Margin of Safety Analysis
Our discounted cash flow process values each firm on the basis of the present value of all future free cash flows. Although we estimate the firm's fair value at about $71 per share, every company has a range of probable fair values that's created by the uncertainty of key valuation drivers (like future revenue or earnings, for example). After all, if the future was known with certainty, we wouldn't see much volatility in the markets as stocks would trade precisely at their known fair values. Our ValueRisk™ rating sets the margin of safety or the fair value range we assign to each stock. In the graph below, we show this probable range of fair values for Wal-Mart. We think the firm is attractive below $57 per share (the green line), but quite expensive above $85 per share (the red line). The prices that fall along the yellow line, which includes our fair value estimate, represent a reasonable valuation for the firm, in our opinion.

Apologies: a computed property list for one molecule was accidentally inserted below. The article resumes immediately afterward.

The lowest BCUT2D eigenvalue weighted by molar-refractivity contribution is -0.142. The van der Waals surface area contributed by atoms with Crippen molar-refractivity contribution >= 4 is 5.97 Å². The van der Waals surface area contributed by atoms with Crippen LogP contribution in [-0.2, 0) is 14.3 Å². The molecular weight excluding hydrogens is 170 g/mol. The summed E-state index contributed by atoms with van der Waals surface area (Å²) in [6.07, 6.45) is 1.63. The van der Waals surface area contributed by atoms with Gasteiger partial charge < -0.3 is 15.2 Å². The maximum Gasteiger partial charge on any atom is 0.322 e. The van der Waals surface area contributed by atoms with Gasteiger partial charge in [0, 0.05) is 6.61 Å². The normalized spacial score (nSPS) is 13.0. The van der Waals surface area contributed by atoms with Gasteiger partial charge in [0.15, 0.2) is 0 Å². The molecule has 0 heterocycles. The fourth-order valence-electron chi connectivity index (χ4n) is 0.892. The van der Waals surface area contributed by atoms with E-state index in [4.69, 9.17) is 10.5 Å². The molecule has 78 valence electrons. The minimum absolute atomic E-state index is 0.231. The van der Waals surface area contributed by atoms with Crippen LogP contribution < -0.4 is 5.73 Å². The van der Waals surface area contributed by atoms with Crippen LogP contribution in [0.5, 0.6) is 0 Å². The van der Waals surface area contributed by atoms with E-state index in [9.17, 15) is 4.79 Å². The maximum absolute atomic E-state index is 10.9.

Future Path of Fair Value
We estimate Wal-Mart's fair value at this point in time to be about $71 per share. As time passes, however, companies generate cash flow and pay out cash to shareholders in the form of dividends. The chart below compares the firm's current share price with the path of Wal-Mart's expected equity value per share over the next three years, assuming our long-term projections prove accurate. The range between the resulting downside fair value and upside fair value in Year 3 represents our best estimate of the value of the firm's shares three years hence. This range of potential outcomes is also subject to change over time, should our views on the firm's future cash flow potential change. The expected fair value of $88 per share in Year 3 represents our existing fair value per share of $71 increased at an annual rate of the firm's cost of equity less its dividend yield. The upside and downside ranges are derived in the same way, but from the upper and lower bounds of our fair value estimate range.